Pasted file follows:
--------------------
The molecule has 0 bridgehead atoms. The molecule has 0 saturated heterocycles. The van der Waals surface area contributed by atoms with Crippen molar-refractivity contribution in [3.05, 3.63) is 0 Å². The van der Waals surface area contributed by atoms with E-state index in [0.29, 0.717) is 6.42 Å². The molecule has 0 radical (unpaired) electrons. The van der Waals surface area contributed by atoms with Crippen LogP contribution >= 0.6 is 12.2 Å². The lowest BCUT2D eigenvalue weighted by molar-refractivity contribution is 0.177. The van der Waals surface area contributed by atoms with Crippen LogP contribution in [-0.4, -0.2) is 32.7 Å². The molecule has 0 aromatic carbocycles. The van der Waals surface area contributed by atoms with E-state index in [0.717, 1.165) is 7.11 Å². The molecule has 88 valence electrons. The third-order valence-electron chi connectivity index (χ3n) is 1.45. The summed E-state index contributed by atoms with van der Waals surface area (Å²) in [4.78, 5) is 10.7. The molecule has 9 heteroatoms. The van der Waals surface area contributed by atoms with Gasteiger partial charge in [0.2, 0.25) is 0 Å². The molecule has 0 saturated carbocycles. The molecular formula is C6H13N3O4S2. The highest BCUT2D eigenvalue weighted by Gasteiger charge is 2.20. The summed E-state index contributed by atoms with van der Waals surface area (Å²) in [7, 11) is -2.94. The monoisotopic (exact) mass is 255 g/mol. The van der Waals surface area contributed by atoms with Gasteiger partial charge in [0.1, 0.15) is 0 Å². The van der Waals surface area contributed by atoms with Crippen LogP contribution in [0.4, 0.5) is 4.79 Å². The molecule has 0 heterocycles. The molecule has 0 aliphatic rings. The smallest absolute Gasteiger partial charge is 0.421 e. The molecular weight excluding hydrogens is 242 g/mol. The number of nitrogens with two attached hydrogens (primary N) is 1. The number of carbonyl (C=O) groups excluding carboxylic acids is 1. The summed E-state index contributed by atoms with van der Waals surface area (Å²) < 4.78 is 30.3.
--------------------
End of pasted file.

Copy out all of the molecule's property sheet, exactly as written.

The molecule has 0 bridgehead atoms. The molecule has 0 saturated heterocycles. The van der Waals surface area contributed by atoms with Crippen molar-refractivity contribution in [3.05, 3.63) is 0 Å². The van der Waals surface area contributed by atoms with E-state index in [0.29, 0.717) is 6.42 Å². The molecule has 0 radical (unpaired) electrons. The van der Waals surface area contributed by atoms with Crippen LogP contribution >= 0.6 is 12.2 Å². The lowest BCUT2D eigenvalue weighted by molar-refractivity contribution is 0.177. The van der Waals surface area contributed by atoms with Crippen LogP contribution in [-0.4, -0.2) is 32.7 Å². The molecule has 0 aromatic carbocycles. The van der Waals surface area contributed by atoms with E-state index in [0.717, 1.165) is 7.11 Å². The molecule has 88 valence electrons. The third-order valence-electron chi connectivity index (χ3n) is 1.45. The summed E-state index contributed by atoms with van der Waals surface area (Å²) in [4.78, 5) is 10.7. The molecule has 9 heteroatoms. The van der Waals surface area contributed by atoms with Gasteiger partial charge in [0.2, 0.25) is 0 Å². The molecule has 0 saturated carbocycles. The molecular formula is C6H13N3O4S2. The highest BCUT2D eigenvalue weighted by Gasteiger charge is 2.20. The summed E-state index contributed by atoms with van der Waals surface area (Å²) in [7, 11) is -2.94. The monoisotopic (exact) mass is 255 g/mol. The van der Waals surface area contributed by atoms with Gasteiger partial charge in [0.1, 0.15) is 0 Å². The van der Waals surface area contributed by atoms with Crippen LogP contribution in [0.4, 0.5) is 4.79 Å². The molecule has 0 heterocycles. The molecule has 0 aliphatic rings. The smallest absolute Gasteiger partial charge is 0.421 e. The molecular weight excluding hydrogens is 242 g/mol. The number of nitrogens with two attached hydrogens (primary N) is 1. The number of carbonyl (C=O) groups excluding carboxylic acids is 1. The summed E-state index contributed by atoms with van der Waals surface area (Å²) < 4.78 is 30.3.